thirty (30) days after its publication, if made in Manila, or
within sixty (60) days if made elsewhere, failure of which
renders such creation public property. In the case at bar,
even as of this moment, there is no copyright for the design
in question. We are not also prepared to accept the
contention of appellant that the publication of the design
was a limited one, or that there was an understanding that
only Ambassador Neri should have absolute right to use
the same. In the first place, if such were the condition, then
Ambassador Neri would be the aggrieved party, and not
the appellant. In the second place, if there was such a
limited publication or prohibition, the same was not shown
on the face of the design. When the purpose is a limited
publication, but the effect is general publication,
irrevocable rights thereupon become vested in the public,
in consequence of which enforcement of the restriction
becomes impossible (Nutt vs. National Institute, 31 F [2d]
236). It has been held that the effect of offering for sale a
dress, for example manufactured in accordance with an
original design Which is not protected by either a copyright
or a patent, is to divest the owner of his common law rights
therein by virtue of the publication of a copy and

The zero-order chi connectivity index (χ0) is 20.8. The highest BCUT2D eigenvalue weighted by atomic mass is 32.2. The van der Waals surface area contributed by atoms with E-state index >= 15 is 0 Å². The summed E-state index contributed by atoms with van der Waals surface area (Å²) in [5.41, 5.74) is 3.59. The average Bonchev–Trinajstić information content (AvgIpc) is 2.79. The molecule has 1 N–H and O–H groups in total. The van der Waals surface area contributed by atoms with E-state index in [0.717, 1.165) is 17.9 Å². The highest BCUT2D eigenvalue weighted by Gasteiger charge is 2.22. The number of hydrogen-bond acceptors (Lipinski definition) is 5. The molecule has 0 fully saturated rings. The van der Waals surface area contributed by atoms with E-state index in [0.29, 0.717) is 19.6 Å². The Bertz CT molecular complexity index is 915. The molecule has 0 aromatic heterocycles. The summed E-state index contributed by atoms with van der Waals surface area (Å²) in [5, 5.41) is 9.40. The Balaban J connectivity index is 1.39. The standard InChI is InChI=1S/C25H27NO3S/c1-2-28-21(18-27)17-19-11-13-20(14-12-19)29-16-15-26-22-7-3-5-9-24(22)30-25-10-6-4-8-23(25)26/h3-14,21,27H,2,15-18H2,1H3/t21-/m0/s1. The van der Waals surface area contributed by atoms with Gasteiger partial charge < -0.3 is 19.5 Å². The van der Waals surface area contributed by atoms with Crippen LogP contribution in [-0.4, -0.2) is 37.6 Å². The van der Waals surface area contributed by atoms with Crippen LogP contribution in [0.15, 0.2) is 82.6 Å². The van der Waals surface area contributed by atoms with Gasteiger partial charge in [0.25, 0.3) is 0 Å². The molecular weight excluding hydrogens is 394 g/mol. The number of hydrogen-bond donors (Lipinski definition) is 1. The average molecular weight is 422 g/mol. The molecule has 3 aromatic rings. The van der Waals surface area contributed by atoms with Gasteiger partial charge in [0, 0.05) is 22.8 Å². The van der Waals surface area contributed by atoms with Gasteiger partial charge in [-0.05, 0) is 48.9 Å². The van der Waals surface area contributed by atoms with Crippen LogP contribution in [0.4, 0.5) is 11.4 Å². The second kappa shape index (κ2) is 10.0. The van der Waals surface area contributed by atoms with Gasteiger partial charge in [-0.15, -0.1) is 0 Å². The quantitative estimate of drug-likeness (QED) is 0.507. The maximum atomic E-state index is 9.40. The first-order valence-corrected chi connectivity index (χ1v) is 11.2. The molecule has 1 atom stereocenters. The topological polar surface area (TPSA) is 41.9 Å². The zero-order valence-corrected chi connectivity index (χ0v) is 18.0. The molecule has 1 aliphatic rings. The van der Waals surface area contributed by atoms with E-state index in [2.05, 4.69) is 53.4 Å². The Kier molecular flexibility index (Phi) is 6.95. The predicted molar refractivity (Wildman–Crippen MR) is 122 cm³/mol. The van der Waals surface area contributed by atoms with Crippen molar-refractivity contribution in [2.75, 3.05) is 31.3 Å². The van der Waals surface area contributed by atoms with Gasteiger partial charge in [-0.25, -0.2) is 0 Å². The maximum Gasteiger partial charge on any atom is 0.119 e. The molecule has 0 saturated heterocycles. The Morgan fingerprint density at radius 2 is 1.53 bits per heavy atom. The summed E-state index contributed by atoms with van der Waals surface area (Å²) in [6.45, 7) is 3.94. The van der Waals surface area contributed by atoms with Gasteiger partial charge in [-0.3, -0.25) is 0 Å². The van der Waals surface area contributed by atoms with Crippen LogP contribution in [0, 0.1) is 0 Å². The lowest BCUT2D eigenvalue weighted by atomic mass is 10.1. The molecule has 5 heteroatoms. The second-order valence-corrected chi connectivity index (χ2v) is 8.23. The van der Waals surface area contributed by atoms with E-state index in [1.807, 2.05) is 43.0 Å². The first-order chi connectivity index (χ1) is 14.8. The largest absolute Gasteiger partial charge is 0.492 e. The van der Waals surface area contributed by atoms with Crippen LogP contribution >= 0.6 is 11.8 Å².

thereafter anyone is free to copy the design or the dress
(Fashion Originators Guild of America v. Federal Trade
Commission, 114 F [2d] 80). When Ambassador Neri
distributed 800 copies of the design in controversy, the
plaintiff lost control of his design and the necessary
implication was that there had been a general publication,
there having been no showing of a clear indication that a
limited publication was intended. The author of a literary
composition has a right to the first publication thereof. He
has a right to determine whether it shall be published at
all, and if published, when, where, by whom, and in what
form. This exclusive right is confined to the first
publication. When once published, it is dedicated to the
public, and the author loses the exclusive right to control
subsequent publication by others, unless the work is placed
under the protection of the copyright law. (See II
Tolentinos Comments on the Civil Code, p. 433, citing
Wright v. Eisle, 83 N.Y. Supp. 887.)
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SUPREME COUIRT RTEPORTS ANNOTATED


Socco vs. Vda. de Leary

CONFORMABLY WITH ALL THE FOREGOING, We find


that the errors assigned have not been committed by the
lower court. The decision appealed from, therefore, should

be, as it is hereby affirmed. Costs taxed against plaintiff


appellant.
Bengzon, C.J., Bautista Angelo, Concepcion, Reyes,
J.B.L., Barrera, Dizon, Makalintal, Bengzon, J.P., and
Zaldivar, JJ., concur.
Regala, J., took no part.
Decision affirmed.